By Moonyeen King
In Ecuador, the foundation ATISM, is a project to support small business loans to indigenous women.
“The aim is to combat the effects of poverty in the different communities across Ecuador. The project weaves together the micro-management knowledge, which is generated through training work-shops, with alternative access to micro-credit, targeting job creation to ensure food security for a population.”
Actually, this movement is all over the third world. Bangladeshi economist, Dr. Muhammad Yunas, winner of the Nobel Prize in 2006 for his creation of micro-financing in the 1970’s, experimented with connecting the world´s poorest with financial services the rest of us enjoy.
“Dr.Yunis found a group of women who made and sold bamboo stools. Although good sellers, the women lacked the capital required to start a business and had to borrow from local money sharks. Ultimately, they were stuck in a debt cycle. Dr. Yunis lent the group money at zero interest, and watched as they broke the debt cycle and started making a profit.”
This is called Micro-financing. Micro-business, is setting women up in business and teaching them hands-on management of small business. A Tepehua survey was made by interviewing women to see what they would achieve, if they could. Most wanted their own business, mainly so they could make money but also have their babies with them while they worked.
Micro-management/financing, offers a more sustainable solution than charity, it also creates accountability.
Tepehua Centro Communitario has already started micro-saving for the women registered at the Center. Two hundred and forty four women signed up and give anywhere between 10 and 200 pesos a month. Collectively, they have reached 29,000 pesos, which has been put into short term investments for them. They can only draw for emergencies, or school supplies. Teaching the women the value of saving, investment, and long term planning is a first step in the business-building process.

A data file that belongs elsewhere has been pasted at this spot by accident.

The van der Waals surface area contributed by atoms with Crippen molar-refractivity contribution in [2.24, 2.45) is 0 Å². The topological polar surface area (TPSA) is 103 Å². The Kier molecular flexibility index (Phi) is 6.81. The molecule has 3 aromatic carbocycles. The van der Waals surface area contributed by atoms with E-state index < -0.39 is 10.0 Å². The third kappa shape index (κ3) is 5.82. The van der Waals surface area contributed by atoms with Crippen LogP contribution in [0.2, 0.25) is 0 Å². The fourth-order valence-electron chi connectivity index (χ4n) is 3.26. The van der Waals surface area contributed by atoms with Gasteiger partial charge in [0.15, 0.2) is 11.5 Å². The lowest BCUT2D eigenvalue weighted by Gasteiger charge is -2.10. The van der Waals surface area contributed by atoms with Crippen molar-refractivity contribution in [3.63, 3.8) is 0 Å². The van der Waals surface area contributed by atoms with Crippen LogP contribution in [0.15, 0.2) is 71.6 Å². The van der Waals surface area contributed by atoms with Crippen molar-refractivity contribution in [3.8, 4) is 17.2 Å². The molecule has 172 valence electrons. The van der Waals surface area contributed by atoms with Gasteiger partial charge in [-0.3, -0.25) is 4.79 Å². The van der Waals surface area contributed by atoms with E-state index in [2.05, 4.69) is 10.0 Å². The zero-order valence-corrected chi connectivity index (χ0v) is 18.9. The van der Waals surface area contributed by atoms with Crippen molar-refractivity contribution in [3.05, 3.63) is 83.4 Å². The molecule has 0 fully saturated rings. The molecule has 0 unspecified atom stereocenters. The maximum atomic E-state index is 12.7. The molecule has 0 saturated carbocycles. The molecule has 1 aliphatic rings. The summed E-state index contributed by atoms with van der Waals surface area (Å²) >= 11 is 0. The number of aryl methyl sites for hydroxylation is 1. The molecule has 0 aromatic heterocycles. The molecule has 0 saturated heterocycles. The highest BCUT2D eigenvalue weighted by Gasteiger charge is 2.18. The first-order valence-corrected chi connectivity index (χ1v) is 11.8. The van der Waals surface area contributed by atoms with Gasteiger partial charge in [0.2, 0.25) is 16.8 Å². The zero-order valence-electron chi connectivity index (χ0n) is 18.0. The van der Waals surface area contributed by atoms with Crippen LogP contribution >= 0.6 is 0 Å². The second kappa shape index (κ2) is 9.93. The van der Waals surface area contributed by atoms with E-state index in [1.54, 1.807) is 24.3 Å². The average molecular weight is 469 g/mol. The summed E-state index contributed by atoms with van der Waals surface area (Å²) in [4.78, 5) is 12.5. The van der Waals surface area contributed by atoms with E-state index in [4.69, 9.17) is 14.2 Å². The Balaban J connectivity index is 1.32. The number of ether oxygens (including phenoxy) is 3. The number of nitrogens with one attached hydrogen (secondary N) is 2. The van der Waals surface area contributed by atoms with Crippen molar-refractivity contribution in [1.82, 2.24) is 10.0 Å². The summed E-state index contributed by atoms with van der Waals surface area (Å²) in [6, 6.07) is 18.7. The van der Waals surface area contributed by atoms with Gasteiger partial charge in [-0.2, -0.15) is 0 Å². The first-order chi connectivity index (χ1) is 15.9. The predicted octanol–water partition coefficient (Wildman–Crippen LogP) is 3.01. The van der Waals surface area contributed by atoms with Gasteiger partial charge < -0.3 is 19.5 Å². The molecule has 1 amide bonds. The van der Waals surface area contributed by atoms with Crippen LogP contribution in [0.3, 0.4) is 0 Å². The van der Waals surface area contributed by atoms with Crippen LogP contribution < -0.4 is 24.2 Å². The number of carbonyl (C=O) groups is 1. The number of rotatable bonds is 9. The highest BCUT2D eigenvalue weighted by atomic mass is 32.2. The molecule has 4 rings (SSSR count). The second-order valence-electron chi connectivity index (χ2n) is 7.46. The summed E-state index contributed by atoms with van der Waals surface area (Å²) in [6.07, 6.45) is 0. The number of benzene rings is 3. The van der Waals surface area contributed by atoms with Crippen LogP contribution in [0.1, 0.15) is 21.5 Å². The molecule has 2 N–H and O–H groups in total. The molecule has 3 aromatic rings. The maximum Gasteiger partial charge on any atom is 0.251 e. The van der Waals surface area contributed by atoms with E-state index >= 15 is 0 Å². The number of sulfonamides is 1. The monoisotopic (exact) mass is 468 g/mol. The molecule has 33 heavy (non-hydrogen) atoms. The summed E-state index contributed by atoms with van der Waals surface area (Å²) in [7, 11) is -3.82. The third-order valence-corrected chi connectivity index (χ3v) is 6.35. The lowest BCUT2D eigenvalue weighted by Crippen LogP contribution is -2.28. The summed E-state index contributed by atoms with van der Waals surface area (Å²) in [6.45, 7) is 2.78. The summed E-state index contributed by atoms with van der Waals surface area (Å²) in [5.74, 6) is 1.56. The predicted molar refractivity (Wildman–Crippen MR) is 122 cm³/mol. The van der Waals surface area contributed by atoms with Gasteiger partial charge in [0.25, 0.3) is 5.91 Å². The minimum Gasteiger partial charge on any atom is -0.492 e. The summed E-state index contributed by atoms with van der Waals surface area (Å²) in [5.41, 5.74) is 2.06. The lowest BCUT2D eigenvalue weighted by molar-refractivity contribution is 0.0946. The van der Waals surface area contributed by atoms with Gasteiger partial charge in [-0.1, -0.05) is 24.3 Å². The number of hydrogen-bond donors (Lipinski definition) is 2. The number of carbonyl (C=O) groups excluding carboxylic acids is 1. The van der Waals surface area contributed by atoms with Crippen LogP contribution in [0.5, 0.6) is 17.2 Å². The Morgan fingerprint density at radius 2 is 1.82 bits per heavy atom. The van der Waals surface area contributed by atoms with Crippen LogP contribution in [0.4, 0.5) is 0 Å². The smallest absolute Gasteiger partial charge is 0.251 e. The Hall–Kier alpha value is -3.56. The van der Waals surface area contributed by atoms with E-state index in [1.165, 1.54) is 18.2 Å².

The Tepehua Centro Comunitario would like to pursue this vision.
Why not bring small business to Tepehua? We would like to see a mini-mall, a plaza for a meeting place, an area for bartering and selling and buying – all managed by the women of Tepehua. It is possible. The impossible takes a little longer.
The untapped strength in the barrio women is evident, in lemonade stands, second-hand clothing sold from their garages, new children’s clothing made by hand or machine and sold from a fence, recycling, making pastry and walking the beat selling it door to door. They know how to work and barter and keep family together at the same time. Both men and women know how to improvise to suit the needs of their families. Tepehua Centro Comunitario intends to give the tools to these people; they will know how to use them.
For more information about Lake Chapala visit: www.chapala.com
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